We worked on style in my class today, and I thought I’d share the exercises we did, because on the off chance that any of you decide to experiment with them, I’d love to hear how it goes for you (particularly if you try them at a different point in the whole draft/revision/editing process). My students are turning in the final version of their first essay on Friday, but as soon as I finished this class, I realized it probably would’ve been more helpful to do something like this earlier in the writing process. Here’s what we did:
Basically, this was a series of 3 short writing exercises. First, I had them write up a how-to guide for a simple task of their choice (how to cook an egg, how to post something on facebook, etc). Then I had them write a paragraph beginning a letter to a loved one they miss — a parent, a sibling, a high school friend, boyfriend/girlfriend at home, etc.
Once they were done, we read the how-to’s aloud and talked about the style. What’s consistent across all the examples? What assumptions are made about the reader? How is the writing organized? etc. Then we did the same for the letters to loved ones, and noted how big the differences were in all these basic features (for example, addressing a general, unknown audience vs a specific person you’re intimate with; proceeding in a clear step-by-step fashion vs. a less directed and more loosely associated progression; talking only about concrete steps/actions vs foregrounding thoughts and feelings, etc).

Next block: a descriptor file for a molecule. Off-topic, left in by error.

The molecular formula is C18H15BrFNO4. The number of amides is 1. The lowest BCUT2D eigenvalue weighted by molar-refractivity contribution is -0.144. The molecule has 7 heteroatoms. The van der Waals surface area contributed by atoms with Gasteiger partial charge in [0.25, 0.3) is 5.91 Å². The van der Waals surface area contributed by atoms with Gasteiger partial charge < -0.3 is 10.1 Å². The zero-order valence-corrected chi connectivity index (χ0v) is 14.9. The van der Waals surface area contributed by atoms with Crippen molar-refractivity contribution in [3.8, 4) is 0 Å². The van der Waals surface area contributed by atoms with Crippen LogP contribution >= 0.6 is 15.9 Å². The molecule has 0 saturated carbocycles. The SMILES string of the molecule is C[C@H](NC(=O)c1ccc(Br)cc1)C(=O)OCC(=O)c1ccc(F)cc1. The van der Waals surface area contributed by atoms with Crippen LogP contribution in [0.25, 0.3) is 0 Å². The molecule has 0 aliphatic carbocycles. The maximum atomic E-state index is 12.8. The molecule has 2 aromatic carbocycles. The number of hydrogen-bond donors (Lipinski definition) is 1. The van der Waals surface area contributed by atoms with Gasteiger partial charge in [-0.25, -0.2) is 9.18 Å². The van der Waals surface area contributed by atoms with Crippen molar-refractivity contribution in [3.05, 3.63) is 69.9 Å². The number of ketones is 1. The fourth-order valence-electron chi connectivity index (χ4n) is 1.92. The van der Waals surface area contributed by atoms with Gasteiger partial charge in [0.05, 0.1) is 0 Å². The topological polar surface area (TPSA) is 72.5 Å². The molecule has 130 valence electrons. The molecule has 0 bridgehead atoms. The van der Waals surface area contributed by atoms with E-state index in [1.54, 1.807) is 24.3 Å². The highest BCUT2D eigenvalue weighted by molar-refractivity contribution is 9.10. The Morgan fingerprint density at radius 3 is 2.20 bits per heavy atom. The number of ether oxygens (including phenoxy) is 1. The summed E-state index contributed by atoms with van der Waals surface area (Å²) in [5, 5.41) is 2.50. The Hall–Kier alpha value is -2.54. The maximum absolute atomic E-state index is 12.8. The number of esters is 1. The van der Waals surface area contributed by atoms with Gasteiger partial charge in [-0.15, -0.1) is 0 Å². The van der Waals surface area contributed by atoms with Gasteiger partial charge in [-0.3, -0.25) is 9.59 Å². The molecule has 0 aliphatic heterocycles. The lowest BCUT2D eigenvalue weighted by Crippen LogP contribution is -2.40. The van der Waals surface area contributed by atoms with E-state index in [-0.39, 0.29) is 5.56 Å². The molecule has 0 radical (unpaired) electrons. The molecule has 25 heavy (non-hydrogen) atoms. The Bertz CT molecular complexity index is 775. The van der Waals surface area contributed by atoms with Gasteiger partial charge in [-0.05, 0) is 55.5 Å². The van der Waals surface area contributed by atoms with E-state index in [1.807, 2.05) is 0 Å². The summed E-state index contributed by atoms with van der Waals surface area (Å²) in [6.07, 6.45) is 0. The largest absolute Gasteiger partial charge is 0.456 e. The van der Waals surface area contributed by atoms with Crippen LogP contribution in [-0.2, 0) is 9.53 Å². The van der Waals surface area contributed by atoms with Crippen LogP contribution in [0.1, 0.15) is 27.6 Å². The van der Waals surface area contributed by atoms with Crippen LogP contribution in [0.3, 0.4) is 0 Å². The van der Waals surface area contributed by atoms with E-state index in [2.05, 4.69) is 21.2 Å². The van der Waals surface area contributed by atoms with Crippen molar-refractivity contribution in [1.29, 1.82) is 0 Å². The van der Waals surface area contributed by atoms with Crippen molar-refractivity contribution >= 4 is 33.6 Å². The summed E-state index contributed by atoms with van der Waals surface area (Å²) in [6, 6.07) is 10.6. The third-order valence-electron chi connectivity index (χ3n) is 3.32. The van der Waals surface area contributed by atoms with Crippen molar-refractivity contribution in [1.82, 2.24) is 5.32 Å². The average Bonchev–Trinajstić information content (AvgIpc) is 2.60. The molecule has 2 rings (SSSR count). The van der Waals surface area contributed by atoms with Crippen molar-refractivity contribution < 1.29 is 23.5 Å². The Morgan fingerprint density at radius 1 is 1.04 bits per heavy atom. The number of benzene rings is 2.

Then I asked them to do a mash-up in either direction. Either write a how-to in the style of a letter to a loved one, or a letter to a loved one in the style of a how-to. The idea was that they should try to communicate the same thoughts as before, only switch the style. As you can imagine, this produces some funny stuff, but the point of this step is that it’s almost impossible to do. If you try to write a set of instructions in the form of a love letter, it’s pretty difficult to actually communicate how to do something. And as one student pointed out, if he were to actually write a letter to his mom in the “how-to” style, she would probably get upset at him because it’s so cold and lifeless. One student added that what he had produced when he turned his letter home into a how-to was really more like a poem than either a letter or a set of instructions. I thought this was right on, and a great way of getting at the larger takeaway that style is not simply window-dressing or a fancy costume that you put on your writing; it actually determines what you can and can’t say, in a very real sense.
These exercises led to a brief discussion of the kind of writing we’re doing for this class, which is when I realized this exercise probably would fit better at the beginning of the essay-writing process than the end. What it really seems to do is get students to feel how the style they’re using either facilitates (or impairs) their ability to say something. If we had done this earlier on, I wonder if they would then be in a better position to observe certain features of academic writing as style in these terms — practices or conventions that contain assumptions about who is reading and why, and that make it possible to say some things better than others. I think many of our students have been encouraged (either intentionally or unintentionally) to adopt a style that feels formal and academic, without being asked to consider why, or towards what end. I think an exercise like this might be a good way to open up that kind of a discussion.
If any of you are still in the early stages of drafting or revising, consider giving it a try and let me know how it goes!